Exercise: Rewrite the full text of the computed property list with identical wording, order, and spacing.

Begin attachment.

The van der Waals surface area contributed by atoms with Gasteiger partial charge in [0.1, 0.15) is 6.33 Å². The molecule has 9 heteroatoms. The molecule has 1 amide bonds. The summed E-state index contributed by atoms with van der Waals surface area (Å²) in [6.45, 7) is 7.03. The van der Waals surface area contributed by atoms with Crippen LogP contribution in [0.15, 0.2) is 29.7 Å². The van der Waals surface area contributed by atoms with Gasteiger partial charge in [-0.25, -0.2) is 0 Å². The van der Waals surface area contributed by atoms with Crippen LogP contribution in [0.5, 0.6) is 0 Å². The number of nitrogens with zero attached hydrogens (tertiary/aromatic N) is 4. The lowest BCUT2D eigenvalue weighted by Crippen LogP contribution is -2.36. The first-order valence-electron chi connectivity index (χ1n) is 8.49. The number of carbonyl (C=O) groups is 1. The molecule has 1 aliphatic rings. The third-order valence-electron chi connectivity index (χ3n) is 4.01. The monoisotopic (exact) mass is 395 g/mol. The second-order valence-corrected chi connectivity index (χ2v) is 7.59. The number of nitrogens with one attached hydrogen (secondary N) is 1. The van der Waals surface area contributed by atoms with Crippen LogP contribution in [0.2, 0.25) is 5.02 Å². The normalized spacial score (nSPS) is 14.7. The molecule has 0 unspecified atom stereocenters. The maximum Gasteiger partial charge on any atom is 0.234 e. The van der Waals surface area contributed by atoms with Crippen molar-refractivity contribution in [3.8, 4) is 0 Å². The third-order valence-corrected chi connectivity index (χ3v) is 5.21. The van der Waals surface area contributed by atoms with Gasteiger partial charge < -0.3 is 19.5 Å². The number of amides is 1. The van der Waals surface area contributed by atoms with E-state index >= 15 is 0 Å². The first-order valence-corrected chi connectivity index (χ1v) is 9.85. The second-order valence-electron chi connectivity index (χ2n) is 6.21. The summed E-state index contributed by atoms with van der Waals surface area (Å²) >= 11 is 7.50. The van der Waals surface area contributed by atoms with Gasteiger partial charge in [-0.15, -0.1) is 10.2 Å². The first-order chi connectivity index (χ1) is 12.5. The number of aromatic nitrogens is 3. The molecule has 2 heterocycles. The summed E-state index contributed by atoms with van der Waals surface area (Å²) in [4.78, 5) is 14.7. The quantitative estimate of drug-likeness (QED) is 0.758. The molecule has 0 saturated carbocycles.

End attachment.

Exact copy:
The van der Waals surface area contributed by atoms with Gasteiger partial charge in [0.1, 0.15) is 6.33 Å². The molecule has 9 heteroatoms. The molecule has 1 amide bonds. The summed E-state index contributed by atoms with van der Waals surface area (Å²) in [6.45, 7) is 7.03. The van der Waals surface area contributed by atoms with Crippen LogP contribution in [0.15, 0.2) is 29.7 Å². The van der Waals surface area contributed by atoms with Gasteiger partial charge in [-0.25, -0.2) is 0 Å². The van der Waals surface area contributed by atoms with Crippen LogP contribution in [0.5, 0.6) is 0 Å². The number of nitrogens with zero attached hydrogens (tertiary/aromatic N) is 4. The lowest BCUT2D eigenvalue weighted by Crippen LogP contribution is -2.36. The first-order valence-electron chi connectivity index (χ1n) is 8.49. The number of carbonyl (C=O) groups is 1. The molecule has 1 aliphatic rings. The third-order valence-electron chi connectivity index (χ3n) is 4.01. The monoisotopic (exact) mass is 395 g/mol. The second-order valence-corrected chi connectivity index (χ2v) is 7.59. The number of nitrogens with one attached hydrogen (secondary N) is 1. The van der Waals surface area contributed by atoms with Crippen LogP contribution in [0.2, 0.25) is 5.02 Å². The normalized spacial score (nSPS) is 14.7. The molecule has 0 unspecified atom stereocenters. The maximum Gasteiger partial charge on any atom is 0.234 e. The van der Waals surface area contributed by atoms with Crippen molar-refractivity contribution in [3.8, 4) is 0 Å². The third-order valence-corrected chi connectivity index (χ3v) is 5.21. The van der Waals surface area contributed by atoms with Gasteiger partial charge < -0.3 is 19.5 Å². The number of amides is 1. The van der Waals surface area contributed by atoms with E-state index >= 15 is 0 Å². The first-order valence-corrected chi connectivity index (χ1v) is 9.85. The second-order valence-electron chi connectivity index (χ2n) is 6.21. The summed E-state index contributed by atoms with van der Waals surface area (Å²) >= 11 is 7.50. The van der Waals surface area contributed by atoms with Gasteiger partial charge in [-0.15, -0.1) is 10.2 Å². The first-order chi connectivity index (χ1) is 12.5. The number of aromatic nitrogens is 3. The molecule has 2 heterocycles. The summed E-state index contributed by atoms with van der Waals surface area (Å²) in [4.78, 5) is 14.7. The quantitative estimate of drug-likeness (QED) is 0.758. The molecule has 0 saturated carbocycles.